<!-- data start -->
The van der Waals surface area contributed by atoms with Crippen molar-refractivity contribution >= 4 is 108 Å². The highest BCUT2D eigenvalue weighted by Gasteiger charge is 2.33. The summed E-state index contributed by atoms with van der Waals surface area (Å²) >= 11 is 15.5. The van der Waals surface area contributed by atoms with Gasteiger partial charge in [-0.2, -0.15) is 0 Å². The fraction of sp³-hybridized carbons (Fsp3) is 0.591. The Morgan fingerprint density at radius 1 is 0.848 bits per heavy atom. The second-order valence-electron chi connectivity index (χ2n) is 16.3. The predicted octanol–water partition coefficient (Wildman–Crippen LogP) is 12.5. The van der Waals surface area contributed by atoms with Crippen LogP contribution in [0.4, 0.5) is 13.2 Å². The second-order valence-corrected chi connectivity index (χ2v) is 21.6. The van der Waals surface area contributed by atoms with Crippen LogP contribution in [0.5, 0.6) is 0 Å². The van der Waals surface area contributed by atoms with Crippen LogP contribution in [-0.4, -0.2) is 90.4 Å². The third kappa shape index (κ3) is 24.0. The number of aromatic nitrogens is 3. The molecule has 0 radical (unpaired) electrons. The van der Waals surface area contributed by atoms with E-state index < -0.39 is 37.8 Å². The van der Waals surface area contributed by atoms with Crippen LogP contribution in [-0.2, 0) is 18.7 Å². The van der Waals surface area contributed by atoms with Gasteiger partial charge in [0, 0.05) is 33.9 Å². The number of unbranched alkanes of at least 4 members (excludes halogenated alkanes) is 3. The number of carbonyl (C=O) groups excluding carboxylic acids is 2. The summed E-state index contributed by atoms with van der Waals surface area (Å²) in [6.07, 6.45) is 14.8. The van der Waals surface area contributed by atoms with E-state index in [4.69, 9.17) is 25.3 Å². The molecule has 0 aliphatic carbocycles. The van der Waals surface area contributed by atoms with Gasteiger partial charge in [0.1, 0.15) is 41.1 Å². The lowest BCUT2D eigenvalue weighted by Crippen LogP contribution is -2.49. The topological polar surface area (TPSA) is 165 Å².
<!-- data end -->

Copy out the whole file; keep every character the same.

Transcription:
The van der Waals surface area contributed by atoms with Crippen molar-refractivity contribution >= 4 is 108 Å². The highest BCUT2D eigenvalue weighted by Gasteiger charge is 2.33. The summed E-state index contributed by atoms with van der Waals surface area (Å²) >= 11 is 15.5. The van der Waals surface area contributed by atoms with Gasteiger partial charge in [-0.2, -0.15) is 0 Å². The fraction of sp³-hybridized carbons (Fsp3) is 0.591. The Morgan fingerprint density at radius 1 is 0.848 bits per heavy atom. The second-order valence-electron chi connectivity index (χ2n) is 16.3. The predicted octanol–water partition coefficient (Wildman–Crippen LogP) is 12.5. The van der Waals surface area contributed by atoms with Crippen LogP contribution in [0.4, 0.5) is 13.2 Å². The second-order valence-corrected chi connectivity index (χ2v) is 21.6. The van der Waals surface area contributed by atoms with Crippen LogP contribution in [0.5, 0.6) is 0 Å². The van der Waals surface area contributed by atoms with Crippen LogP contribution in [-0.4, -0.2) is 90.4 Å². The third kappa shape index (κ3) is 24.0. The number of aromatic nitrogens is 3. The molecule has 0 radical (unpaired) electrons. The van der Waals surface area contributed by atoms with E-state index < -0.39 is 37.8 Å². The van der Waals surface area contributed by atoms with Crippen LogP contribution in [-0.2, 0) is 18.7 Å². The van der Waals surface area contributed by atoms with Gasteiger partial charge in [0, 0.05) is 33.9 Å². The number of unbranched alkanes of at least 4 members (excludes halogenated alkanes) is 3. The number of carbonyl (C=O) groups excluding carboxylic acids is 2. The summed E-state index contributed by atoms with van der Waals surface area (Å²) in [6.07, 6.45) is 14.8. The van der Waals surface area contributed by atoms with E-state index in [4.69, 9.17) is 25.3 Å². The molecule has 0 aliphatic carbocycles. The van der Waals surface area contributed by atoms with Gasteiger partial charge in [0.1, 0.15) is 41.1 Å². The lowest BCUT2D eigenvalue weighted by Crippen LogP contribution is -2.49. The topological polar surface area (TPSA) is 165 Å².